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Political Matters
Political Matters: Native Issues in the Halls of Government
Wednesday, April 24 2013
 
Written by by Mordecai Specktor,
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Meeting the activists
In late March I motored over to the Minneapolis American Indian Center (MAIC), from the far east of the Powderhorn neighborhood, for a reception and press conference with visiting guests at a symposium on environmental issues. I was told to show up around 7 p.m. for the event, which featured some Canadian activists with the Idle No More movement; however, the visitors had left about a half hour earlier. No problem, I can be flexible.

Native Issues in the Halls of Government
Tuesday, March 12 2013
 
Written by by Mordecai Specktor,
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Sulfide Mining Update
It's time to take another look at the grand plans to ravage northern Minnesota and kill off the remaining wild rice. Yes, I'm talking about sulfide mining, brought to you by a host of multinational corporations that are promising jobs, economic vitality and concern for the environment.
On this latter point, readers should know that Tokyo Electric Power Company (TEPCO) assured the Japanese public that the Fukushima Daiichi nuclear power station would operate safely, before there was an earthquake two years ago and equipment failed, the nukes melted down and radioactive materials were released into the atmosphere. This was the worst nuclear disaster since the Chernobyl nuclear plant in Ukraine exploded, in 1986.
Likewise BP and its contractors satisfied the environmental regulators, prior to the explosion and sinking of the Deepwater Horizon oil rig three years ago. The BP oil disaster released an estimated 4.9 million barrels of oil into the Gulf of Mexico, off the coast of Louisiana.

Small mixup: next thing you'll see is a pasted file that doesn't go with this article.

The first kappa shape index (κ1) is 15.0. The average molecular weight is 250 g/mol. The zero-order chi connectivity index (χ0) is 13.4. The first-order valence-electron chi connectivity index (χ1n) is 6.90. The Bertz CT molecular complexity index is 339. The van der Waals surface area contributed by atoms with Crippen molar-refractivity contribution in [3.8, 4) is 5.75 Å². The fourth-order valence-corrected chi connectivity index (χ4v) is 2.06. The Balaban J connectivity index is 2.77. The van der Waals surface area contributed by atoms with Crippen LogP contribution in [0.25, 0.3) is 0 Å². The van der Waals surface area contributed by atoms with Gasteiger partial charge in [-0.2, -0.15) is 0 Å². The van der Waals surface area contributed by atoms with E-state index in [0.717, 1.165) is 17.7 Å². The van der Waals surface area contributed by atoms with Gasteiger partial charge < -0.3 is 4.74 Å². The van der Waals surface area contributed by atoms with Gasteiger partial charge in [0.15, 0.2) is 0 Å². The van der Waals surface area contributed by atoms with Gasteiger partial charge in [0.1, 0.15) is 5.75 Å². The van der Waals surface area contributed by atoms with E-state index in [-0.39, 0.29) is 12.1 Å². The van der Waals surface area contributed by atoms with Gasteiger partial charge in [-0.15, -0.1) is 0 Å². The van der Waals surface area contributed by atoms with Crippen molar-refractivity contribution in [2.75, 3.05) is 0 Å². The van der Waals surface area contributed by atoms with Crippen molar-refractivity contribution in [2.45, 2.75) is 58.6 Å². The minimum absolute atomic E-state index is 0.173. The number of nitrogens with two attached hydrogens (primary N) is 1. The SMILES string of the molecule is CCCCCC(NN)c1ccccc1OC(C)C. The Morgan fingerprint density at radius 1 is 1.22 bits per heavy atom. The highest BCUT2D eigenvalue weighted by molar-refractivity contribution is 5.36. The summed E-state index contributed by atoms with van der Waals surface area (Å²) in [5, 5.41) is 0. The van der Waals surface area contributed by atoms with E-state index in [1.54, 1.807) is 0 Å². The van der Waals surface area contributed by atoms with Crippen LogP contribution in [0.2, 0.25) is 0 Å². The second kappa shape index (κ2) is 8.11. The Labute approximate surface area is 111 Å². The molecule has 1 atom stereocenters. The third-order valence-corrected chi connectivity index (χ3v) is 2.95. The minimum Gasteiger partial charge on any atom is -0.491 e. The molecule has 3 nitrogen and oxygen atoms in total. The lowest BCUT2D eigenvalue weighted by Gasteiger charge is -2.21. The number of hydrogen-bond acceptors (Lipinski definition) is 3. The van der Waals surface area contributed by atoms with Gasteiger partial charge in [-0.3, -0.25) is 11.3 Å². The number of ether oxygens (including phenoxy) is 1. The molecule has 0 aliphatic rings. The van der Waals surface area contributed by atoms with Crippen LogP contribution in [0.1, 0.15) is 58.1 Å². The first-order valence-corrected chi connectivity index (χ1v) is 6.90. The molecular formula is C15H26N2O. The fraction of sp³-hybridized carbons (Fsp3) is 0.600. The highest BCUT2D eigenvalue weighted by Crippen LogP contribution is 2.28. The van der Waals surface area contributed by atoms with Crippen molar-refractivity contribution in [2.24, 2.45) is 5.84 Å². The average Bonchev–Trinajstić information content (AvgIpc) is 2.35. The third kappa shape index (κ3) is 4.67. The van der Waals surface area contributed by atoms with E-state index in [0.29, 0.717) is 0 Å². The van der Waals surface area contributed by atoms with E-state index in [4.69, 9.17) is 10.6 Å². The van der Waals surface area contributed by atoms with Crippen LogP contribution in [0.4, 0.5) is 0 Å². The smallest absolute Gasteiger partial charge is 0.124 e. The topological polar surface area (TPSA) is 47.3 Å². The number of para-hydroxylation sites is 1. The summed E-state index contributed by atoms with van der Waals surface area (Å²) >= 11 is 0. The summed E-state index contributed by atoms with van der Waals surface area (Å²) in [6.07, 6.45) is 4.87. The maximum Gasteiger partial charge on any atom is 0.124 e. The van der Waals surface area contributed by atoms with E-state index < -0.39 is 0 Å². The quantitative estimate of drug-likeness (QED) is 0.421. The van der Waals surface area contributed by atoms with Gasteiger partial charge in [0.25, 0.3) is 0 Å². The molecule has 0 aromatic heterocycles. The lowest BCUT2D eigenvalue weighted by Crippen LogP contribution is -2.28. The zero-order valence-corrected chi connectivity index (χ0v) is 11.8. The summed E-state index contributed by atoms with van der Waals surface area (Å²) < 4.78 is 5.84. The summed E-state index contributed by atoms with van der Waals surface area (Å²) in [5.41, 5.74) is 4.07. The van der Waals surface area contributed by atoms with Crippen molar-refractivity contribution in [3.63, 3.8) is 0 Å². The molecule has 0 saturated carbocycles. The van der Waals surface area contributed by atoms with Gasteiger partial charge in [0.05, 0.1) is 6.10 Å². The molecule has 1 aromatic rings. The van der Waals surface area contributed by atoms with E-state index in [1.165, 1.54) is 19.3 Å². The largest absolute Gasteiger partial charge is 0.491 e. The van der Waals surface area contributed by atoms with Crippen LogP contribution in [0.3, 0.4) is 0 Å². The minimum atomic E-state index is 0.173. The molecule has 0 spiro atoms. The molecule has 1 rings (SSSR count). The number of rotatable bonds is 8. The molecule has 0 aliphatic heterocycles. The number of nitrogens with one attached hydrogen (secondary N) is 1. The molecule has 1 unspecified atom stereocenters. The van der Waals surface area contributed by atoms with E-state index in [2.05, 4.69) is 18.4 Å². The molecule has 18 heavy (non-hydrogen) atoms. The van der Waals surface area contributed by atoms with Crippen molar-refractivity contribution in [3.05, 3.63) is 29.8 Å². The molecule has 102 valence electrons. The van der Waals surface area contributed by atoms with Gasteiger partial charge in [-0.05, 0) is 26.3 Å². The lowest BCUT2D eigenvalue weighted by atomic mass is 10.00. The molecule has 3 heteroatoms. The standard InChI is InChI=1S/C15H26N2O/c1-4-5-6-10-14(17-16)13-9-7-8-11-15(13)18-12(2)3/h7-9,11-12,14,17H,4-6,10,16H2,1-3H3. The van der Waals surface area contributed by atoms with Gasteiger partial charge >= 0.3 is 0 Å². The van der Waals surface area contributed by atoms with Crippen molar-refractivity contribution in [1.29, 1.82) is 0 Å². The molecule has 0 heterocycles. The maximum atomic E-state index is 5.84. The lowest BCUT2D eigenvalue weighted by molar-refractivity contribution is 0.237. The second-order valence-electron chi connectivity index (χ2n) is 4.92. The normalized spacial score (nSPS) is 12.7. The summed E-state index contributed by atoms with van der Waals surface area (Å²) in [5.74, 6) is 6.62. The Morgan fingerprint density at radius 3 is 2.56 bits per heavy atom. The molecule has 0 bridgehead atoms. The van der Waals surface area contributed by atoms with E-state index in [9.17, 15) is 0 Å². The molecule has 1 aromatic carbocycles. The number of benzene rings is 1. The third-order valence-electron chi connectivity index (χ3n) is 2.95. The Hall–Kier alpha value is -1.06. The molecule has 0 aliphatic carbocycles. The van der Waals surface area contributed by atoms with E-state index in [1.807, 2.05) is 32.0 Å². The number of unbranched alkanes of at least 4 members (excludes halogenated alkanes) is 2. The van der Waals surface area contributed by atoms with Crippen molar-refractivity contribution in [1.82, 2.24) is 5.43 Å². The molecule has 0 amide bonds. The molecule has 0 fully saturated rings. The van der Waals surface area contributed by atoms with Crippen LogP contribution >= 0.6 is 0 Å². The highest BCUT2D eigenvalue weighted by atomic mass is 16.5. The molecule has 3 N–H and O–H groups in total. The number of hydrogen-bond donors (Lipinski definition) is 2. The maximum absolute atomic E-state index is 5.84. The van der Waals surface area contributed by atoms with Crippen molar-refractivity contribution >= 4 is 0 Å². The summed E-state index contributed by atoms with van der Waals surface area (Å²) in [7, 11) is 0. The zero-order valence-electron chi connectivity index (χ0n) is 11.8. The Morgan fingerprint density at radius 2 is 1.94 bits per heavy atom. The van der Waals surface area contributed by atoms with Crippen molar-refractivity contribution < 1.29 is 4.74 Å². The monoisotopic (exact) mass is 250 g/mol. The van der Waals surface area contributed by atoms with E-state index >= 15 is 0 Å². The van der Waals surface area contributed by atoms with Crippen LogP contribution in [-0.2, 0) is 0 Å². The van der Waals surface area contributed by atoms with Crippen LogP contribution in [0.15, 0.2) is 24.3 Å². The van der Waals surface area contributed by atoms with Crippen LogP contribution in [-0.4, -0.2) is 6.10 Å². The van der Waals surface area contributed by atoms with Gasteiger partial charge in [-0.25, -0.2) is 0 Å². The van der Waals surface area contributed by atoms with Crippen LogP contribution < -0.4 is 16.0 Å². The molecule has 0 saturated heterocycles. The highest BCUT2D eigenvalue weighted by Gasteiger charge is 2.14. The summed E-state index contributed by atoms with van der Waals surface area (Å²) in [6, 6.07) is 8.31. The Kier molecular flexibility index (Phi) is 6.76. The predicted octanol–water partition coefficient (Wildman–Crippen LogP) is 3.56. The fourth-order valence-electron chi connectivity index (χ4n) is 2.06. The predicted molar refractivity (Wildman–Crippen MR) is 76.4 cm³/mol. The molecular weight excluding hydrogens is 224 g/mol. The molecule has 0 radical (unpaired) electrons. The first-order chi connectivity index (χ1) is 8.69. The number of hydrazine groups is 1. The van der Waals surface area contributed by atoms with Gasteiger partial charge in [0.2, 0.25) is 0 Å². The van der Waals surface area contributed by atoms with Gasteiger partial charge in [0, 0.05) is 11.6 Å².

Political Matters: Native Issues in the Halls of Government
Thursday, January 31 2013
 
Written by by Mordecai Specktor,
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Idle No More
I just got back from the Midtown Global Market in Minneapolis, where an Idle No More flash-mob round dance took place. What is Idle No More?
Well, it originated in Canada, and, in late December, it appears to be a grassroots movement spreading quickly and in solidarity with Chief Theresa Spence, of the Attawapiskat First Nation in northern Ontario, who was entering the third week of a hunger strike in a teepee outside of the Canadian Parliament, in her quest for a meeting with Prime Minister Stephen Harper.
Pamela Palmater, chair in Indigenous Governance at Ryerson University and an indigenous activist, wrote in the Ottawa Citizen: "Idle No More is a coordinated, strategic movement, not led by any elected politician, national chief or paid executive director. It is a movement originally led by indigenous women and has been joined by grassroots First Nations leaders, Canadians, and now the world. It originally started as a way to oppose Bill C-45, the omnibus legislation impacting water rights and land rights under the Indian Act; it grew to include all the legislation and the corresponding funding cuts to First Nations political organizations meant to silence our advocacy voice."
Political Matters: Native Issues in the Halls of Government
Wednesday, November 21 2012
 
Written by by Mordecai Specktor,
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Minnesota's wolf hunt In late October, the hunting and trapping of wolves is underway in Wisconsin; and Minnesota hunters will start shooting wolves on Nov. 3, after the state Supreme Court rejected a motion for a preliminary injunction to stop the wolf hunt under rules established by the Department of Natural Resources (DNR). Two groups, Howling for Wolves and the Center for Biodiversity, argued that the DNR did not allow a sufficient period for public comment last summer, after issuing its "Adopted Expedited Emergency Game and Fish Rules: 2012 Wolf Season." The Minnesota Court of Appeals will hold a hearing at a future date on the lawsuit's underlying argument; but state courts decided that the wolf hunt did not pose the threat of "irreparable damage" to Minnesota's wolf population. The Wisconsin DNR reported that 25 wolves have been killed during that state's hunting and trapping season, which started in mid-October, according to Wisconsin Public Radio. "It's encouraging for outdoor enthusiasts," DNR Secretary Cathy Stepp commented, regarding the first 10 days of the wolf hunt in Wisconsin.
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